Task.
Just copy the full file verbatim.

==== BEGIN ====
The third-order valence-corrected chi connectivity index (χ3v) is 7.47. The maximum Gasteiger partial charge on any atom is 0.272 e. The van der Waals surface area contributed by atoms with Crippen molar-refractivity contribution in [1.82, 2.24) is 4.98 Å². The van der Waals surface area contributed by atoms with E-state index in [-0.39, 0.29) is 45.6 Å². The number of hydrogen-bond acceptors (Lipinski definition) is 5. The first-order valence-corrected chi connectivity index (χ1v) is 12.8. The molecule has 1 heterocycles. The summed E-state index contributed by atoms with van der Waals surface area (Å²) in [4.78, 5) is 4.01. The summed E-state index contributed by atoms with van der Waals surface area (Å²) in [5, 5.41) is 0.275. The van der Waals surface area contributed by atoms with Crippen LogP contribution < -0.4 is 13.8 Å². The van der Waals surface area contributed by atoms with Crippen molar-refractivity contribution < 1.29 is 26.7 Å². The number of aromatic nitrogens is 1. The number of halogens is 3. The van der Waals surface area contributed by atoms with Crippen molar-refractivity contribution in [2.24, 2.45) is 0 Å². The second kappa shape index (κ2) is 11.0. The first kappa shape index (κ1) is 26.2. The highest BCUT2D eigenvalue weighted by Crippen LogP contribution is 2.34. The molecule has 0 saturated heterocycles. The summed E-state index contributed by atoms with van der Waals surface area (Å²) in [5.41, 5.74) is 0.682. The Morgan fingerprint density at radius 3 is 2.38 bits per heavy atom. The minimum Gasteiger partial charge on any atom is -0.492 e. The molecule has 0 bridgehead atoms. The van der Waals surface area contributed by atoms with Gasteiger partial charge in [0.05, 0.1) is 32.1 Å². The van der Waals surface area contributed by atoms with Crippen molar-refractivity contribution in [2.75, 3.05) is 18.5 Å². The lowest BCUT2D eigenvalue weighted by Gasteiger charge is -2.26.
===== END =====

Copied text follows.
The third-order valence-corrected chi connectivity index (χ3v) is 7.47. The maximum Gasteiger partial charge on any atom is 0.272 e. The van der Waals surface area contributed by atoms with Crippen molar-refractivity contribution in [1.82, 2.24) is 4.98 Å². The van der Waals surface area contributed by atoms with E-state index in [-0.39, 0.29) is 45.6 Å². The number of hydrogen-bond acceptors (Lipinski definition) is 5. The first-order valence-corrected chi connectivity index (χ1v) is 12.8. The molecule has 1 heterocycles. The summed E-state index contributed by atoms with van der Waals surface area (Å²) in [4.78, 5) is 4.01. The summed E-state index contributed by atoms with van der Waals surface area (Å²) in [5, 5.41) is 0.275. The van der Waals surface area contributed by atoms with Crippen LogP contribution < -0.4 is 13.8 Å². The van der Waals surface area contributed by atoms with Crippen molar-refractivity contribution < 1.29 is 26.7 Å². The number of aromatic nitrogens is 1. The number of halogens is 3. The van der Waals surface area contributed by atoms with Crippen molar-refractivity contribution in [2.24, 2.45) is 0 Å². The second kappa shape index (κ2) is 11.0. The first kappa shape index (κ1) is 26.2. The highest BCUT2D eigenvalue weighted by Crippen LogP contribution is 2.34. The molecule has 0 saturated heterocycles. The summed E-state index contributed by atoms with van der Waals surface area (Å²) in [5.41, 5.74) is 0.682. The Morgan fingerprint density at radius 3 is 2.38 bits per heavy atom. The minimum Gasteiger partial charge on any atom is -0.492 e. The molecule has 0 bridgehead atoms. The van der Waals surface area contributed by atoms with Gasteiger partial charge in [0.05, 0.1) is 32.1 Å². The van der Waals surface area contributed by atoms with Crippen molar-refractivity contribution in [2.75, 3.05) is 18.5 Å². The lowest BCUT2D eigenvalue weighted by Gasteiger charge is -2.26.